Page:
How to Improve Your Guided Reading Lessons

Among many terms in the reading world, Guided Reading is another that’s misunderstood, and I’ve written about those misunderstandings here. If we’re being honest, it’s also a place where we’ve made some pretty big mistakes.  In this post, I’ll share why guided reading is still a key instructional tool, and I give some important considerations we need to make when it comes to implementing it. Because it’s all about knowing better to do better for our kids!

In her book Understanding Texts & Readers, Jennifer Serravallo reminds us that guided reading is really a best fit for early readers, from kindergarten to about the end of first grade.   The reasons?  One, because this is when most children develop automaticity of the phonics skills necessary to read (as long as they’ve gotten that reading instruction in the first place), and are ready to more heavily focus on deeper, more nuanced comprehension.  Also, at those very early levels, there’s a definite variance from one to the next, so teachers do need to coach kids into next levels.  But after that, the levels sort of bleed into each other. The difference from one level to the next is very blurry.  


This is why it’s wise to think in terms of text bands, rather than singular levels.  J, K, and L, for example, are actually very similar.  It makes more sense to teach kids how to handle the complexity of these kinds of books as a group, rather than level-by-level.  As the levels get higher, there’s less and less difference between them.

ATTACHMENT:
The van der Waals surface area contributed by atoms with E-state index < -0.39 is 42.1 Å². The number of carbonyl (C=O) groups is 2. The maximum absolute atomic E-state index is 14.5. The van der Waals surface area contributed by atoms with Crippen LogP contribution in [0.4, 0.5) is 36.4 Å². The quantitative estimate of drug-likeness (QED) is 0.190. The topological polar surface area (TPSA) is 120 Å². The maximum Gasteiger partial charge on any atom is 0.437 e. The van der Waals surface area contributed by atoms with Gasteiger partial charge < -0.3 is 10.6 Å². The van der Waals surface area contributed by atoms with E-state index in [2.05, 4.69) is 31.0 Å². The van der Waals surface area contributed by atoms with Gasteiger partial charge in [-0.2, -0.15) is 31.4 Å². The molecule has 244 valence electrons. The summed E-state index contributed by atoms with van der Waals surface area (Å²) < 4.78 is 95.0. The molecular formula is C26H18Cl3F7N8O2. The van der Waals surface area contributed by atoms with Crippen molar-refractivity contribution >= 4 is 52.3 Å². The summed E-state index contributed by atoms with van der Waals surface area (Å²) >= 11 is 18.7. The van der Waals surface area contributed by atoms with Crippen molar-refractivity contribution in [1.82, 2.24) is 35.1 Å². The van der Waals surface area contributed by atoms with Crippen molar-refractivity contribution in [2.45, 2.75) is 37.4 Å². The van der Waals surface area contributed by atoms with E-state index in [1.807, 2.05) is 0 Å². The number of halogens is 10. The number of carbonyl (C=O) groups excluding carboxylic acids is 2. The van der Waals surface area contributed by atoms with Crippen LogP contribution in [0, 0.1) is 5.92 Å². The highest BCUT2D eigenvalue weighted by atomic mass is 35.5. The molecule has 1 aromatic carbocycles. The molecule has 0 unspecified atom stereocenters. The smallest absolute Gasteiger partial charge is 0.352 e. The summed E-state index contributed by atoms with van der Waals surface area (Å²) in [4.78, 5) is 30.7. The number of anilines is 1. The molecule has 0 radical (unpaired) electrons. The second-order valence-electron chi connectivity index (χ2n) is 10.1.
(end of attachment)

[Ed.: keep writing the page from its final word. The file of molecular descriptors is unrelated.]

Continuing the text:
Around these levels–beginning at about second grade, generally speaking, is when it’s better to spend your time targeting your instruction with strategy groups–more focused, right-now instruction.  At these stages especially, kids all need such different things, grouping them together just by level isn’t as effective, which in itself can be a time-waster.   Strategy groups are MUCH less of a time demand for teachers and kids!  

So do we even need to use guided reading past first grade?


When kids are at the end of a text band, or when introducing a new genre or complex literary characteristic,  such as symbolism, flashback, or recognizing internal vs external struggle.  And that’s about it. 

What does this mean in practice?

Well, for example, after kids have been reading K/L and M,  it’s time to push them forward.  Now it’s time to think about the next band, say N/O/P.  Think about what’s going to challenge kids in these levels that will be new to kids, and begin guiding them into those challenges.  A fantastic resource for knowing where to go is Fountas and Pinnell’s Literacy Continuum.  You can find another phenomenal (and free!) resource on text bands in the resource section of Teachers College Reading & Writing Project.  

And then…

Let. Them. Read.